By: Henry J. Fromage (Two Beers) –
Alexander Payne usually walks a fine line between satire of and contempt for his characters. When he’s on the right side of it, like in About Schmidt or, for the most part, The Descendants, you get characters whose foibles feel like logical extensions of real people. When he’s on the wrong side, his loathing for the people in his films leaves a bitter taste in your mouth.
Bitter would have been the perfect title for this one
Nebraska seemed like prime fodder for the bitter treatment, as it’s about an old Montanan man who receives a “You’re a Winner!” scam letter in the mail and resolves to go to Nebraska to collect his million dollars, even if he has to walk the whole damn way. Seeing this, and figuring on an opportunity for some father & son time, his son (Will Forte) agrees to drive him there.
Payne is from the Midwest (Omaha), as am I, and instead of pouring on stereotypes of clueless Red State hicks and strip mall America, he and screenwriter Bob Nelson use their backgrounds to (mostly) create realistic, empathetic characters. The cast chosen to embody them does a sterling job. Will “Magruber” Forte shows acting chops you’d never guess were there, delivering a natural, grounded performance that may well make him “Oscar Nominee Will Forte.” Ever thought you’d hear that?
Of course, “Two-time Oscar Nominee Jonah Hill” is a distinct possibility this year, too
Stacy Keach can do intimidating in his sleep, and uses it to good effect here, Bob Odenkirk is his always welcome self, and June Squibb steals more than her share of comedic scenes with her take-no-shit, but deliver plenty attitude wrapped in Grandma’s body. It’s Bruce Dern that’s closest to a statue, though, and while I felt his man of few words bit becomes one-note at times, he’s undeniably created a unique, fleshed-out character who fits the film perfectly, and whose face makes for one of the best posters of the year to boot.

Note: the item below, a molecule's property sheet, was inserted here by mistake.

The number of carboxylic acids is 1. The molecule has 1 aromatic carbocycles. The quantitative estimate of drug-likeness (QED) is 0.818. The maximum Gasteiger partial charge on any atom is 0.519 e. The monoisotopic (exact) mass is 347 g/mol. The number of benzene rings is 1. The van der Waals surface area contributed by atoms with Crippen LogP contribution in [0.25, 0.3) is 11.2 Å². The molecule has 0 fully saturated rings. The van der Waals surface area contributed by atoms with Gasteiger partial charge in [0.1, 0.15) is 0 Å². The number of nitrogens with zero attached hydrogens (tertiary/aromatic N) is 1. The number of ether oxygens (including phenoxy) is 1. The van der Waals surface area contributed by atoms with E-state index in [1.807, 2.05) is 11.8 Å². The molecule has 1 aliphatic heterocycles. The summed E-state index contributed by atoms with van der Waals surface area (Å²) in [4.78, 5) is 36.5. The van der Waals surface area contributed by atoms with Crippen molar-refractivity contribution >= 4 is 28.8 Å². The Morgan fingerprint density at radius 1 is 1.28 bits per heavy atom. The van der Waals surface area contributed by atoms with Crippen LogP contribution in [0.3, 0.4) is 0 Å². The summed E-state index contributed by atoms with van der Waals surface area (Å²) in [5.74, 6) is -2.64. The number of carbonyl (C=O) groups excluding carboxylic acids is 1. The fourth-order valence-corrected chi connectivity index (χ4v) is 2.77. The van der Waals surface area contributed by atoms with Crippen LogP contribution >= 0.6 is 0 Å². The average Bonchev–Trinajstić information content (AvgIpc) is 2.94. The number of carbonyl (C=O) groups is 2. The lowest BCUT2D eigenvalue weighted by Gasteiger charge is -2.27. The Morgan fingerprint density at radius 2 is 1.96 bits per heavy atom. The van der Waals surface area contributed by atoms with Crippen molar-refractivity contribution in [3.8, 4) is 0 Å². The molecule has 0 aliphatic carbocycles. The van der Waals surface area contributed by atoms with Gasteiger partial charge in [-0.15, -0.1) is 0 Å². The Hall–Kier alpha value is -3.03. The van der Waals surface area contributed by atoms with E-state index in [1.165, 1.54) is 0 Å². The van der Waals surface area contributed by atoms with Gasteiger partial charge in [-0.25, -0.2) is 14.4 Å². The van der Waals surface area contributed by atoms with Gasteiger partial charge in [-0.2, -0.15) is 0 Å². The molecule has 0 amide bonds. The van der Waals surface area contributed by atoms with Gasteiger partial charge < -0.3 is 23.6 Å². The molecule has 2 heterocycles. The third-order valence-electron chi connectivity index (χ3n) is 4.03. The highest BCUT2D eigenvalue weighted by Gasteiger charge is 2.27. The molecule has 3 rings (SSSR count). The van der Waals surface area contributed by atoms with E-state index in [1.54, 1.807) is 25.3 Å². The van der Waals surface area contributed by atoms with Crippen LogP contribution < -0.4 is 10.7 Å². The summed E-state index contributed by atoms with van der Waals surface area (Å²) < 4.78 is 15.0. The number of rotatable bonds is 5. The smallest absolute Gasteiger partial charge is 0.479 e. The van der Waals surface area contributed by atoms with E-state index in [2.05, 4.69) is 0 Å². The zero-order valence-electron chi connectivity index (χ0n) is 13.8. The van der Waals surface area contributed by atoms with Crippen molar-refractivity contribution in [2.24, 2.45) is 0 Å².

I’d hang that on my wall
On the technical side, Payne’s decision in black and white is a good one, accentuating old and new as a new Subaru drives through pastoral scenes straight out of Paper Moon. Cinematographer Phedon Papamichael uses this constraint to deliver some of the best camerawork of the year, and Mark Orton’s spare, folk-influenced score is a standout. It took a minute, but I really came around on the script as well, as its unhurried pace and low-key revelations reminded me of David Lynch’s excellent (and slightly better) The Straight Story, keeping the focus on the characters instead of cheap dramatics (again, mostly).
So, you may have noted some caveats so far. The script takes a minute to find its feet, and scenes like Forte and his ex talking are a bit stilted and stagy. A late moment of mild violence is one of those cheap dramatic ploys I commended them for avoiding earlier, and pretty fucked up when you think about it. Oh, and the two cousins are cartoon characters that apparently thought they were in another movie entirely.
The Two Stooges isn’t a thing that I recall
It’s not perfect, but Nebraska does so much right, that I can’t help but like it. It’s a funny, assured, and very human character piece that numbers among this year’s best.
Take a Drink: this may prove fatal, but every time there’s a blank expression on someone’s face
Take a Drink: when somebody gets called a moron
Take a Drink: for every escape attempt
Do a Shot: piss break!
Do a Shot: for paying your respects to the dead